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States Don't Have to Decide Between Wind Development and Environment

States Don't Have to Decide Between Wind Development and Environment

Date: 12/13/2010

Location: OH

Source: Stacia Cudd, National Association of Farm Broadcasting News Service

Audio with Tony Logan, USDA Rural Development Director for the state of Ohio (MP3 1.3 MB) Download Windows Media Player. Time: 00:02:44.

Ohio was the 26th state to create a renewable portfolio standard — or RPS. The legislation requires electric utilities to increase their use of renewable energy sources — like wind — from .25-percent in 2009 to 12.5-percent in 2025. The measure is expected to support 5,000 to 7,000 megawatts of new wind energy installations or investments with a value of 10 to 14-billion dollars. In the near-term, before 2012, the legislation was expected to result in 650 to 750 megawatts of new wind energy investments worth about 1.3 to 1.5-billion dollars.

USDA Rural Development Director for the state of Ohio Tony Logan says the RPS has had an even bigger impact than that.

"During this past year, our Ohio Power Siting Board has approved over 800 megawatts of new wind projects and there's some 2500 megawatts still in the queue, so that's a lot of wind turbines."

Logan says the Ohio Wind Working Group was very active in discussing the benefits of a robust wind future for the state. He says they provided a forum for conflict resolution and consensus building, which set the table for widespread wind development. In the end, he says the economic development benefits of wind energy development were too great for folks not to get behind the RPS.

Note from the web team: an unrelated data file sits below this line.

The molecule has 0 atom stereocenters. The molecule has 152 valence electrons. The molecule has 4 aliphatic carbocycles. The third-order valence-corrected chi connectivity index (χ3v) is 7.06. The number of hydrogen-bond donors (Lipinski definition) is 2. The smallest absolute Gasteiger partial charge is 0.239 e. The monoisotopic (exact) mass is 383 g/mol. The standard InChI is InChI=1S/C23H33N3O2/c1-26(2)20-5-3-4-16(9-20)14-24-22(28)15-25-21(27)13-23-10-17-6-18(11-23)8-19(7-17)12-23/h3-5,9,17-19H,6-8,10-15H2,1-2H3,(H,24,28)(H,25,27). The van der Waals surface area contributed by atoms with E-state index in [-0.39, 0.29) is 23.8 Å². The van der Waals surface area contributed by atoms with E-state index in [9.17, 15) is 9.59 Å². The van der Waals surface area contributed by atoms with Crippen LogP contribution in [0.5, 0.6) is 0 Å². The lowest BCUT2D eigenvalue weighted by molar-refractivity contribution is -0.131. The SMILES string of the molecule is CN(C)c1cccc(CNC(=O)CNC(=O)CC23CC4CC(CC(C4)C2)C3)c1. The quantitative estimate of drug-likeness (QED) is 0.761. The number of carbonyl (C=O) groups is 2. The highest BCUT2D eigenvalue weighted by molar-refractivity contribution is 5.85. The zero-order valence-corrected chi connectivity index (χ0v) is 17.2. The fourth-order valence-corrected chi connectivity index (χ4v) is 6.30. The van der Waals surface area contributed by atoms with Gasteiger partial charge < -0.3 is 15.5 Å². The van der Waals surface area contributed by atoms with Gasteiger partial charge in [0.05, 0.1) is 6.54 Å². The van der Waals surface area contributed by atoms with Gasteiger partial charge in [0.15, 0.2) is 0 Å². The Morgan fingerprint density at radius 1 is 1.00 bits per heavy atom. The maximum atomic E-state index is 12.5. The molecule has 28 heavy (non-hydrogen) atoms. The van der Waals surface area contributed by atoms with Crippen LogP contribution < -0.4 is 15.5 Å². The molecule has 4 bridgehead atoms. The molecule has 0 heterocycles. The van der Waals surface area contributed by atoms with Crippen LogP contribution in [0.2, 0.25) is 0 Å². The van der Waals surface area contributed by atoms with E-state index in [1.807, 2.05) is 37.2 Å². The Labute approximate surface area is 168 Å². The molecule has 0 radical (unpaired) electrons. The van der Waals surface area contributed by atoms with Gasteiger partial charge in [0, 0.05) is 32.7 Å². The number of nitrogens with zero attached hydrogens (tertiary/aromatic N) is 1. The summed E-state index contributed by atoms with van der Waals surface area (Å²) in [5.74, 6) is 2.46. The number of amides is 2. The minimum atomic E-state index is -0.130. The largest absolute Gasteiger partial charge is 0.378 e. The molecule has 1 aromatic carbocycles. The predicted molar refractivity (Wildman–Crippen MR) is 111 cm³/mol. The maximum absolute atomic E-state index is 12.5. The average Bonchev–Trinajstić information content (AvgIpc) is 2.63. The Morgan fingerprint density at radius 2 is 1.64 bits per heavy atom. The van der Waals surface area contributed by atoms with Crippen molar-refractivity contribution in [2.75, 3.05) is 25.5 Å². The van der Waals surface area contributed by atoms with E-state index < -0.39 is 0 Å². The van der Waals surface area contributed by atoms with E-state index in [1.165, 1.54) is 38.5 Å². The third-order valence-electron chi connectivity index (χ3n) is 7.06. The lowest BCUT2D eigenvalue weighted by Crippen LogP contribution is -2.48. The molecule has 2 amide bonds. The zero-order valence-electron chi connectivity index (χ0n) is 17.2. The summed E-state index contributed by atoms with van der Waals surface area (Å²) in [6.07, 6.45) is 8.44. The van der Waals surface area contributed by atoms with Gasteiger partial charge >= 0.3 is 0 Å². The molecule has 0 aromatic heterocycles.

"Here's why. According to the American Wind Energy Association, Ohio, given its existing metal working infrastructure and factories and manufacturing capabilities, is one of four states naturally which stand to benefit the most in terms of new jobs from a wind energy economy."

At this point, Logan says there are no major regulatory barriers to Ohio's wind future. He says there are some environmental concerns however. Logan was formerly with the Ohio Department of Natural Resources. He says it is possible for wind development and the environment to co-exist in the state.

"We've been studying, through our wildlife division at the Department of Natural Resources, the effects of wind turbines on birds and bats. And these studies have been going on for several years now, and as a result, we may have ruled out a few sites that are off limits because of eagle nests and endangered species and the like. But we have identified vast areas in Ohio's best wind regions that now, after all the study, are open for sustainable wind production. And that includes some choice sites out on Lake Erie."

Logan says that's where the best winds in Ohio are, which is why there is an effort to create an industry for offshore freshwater winds.

This information was last updated on December 13, 2010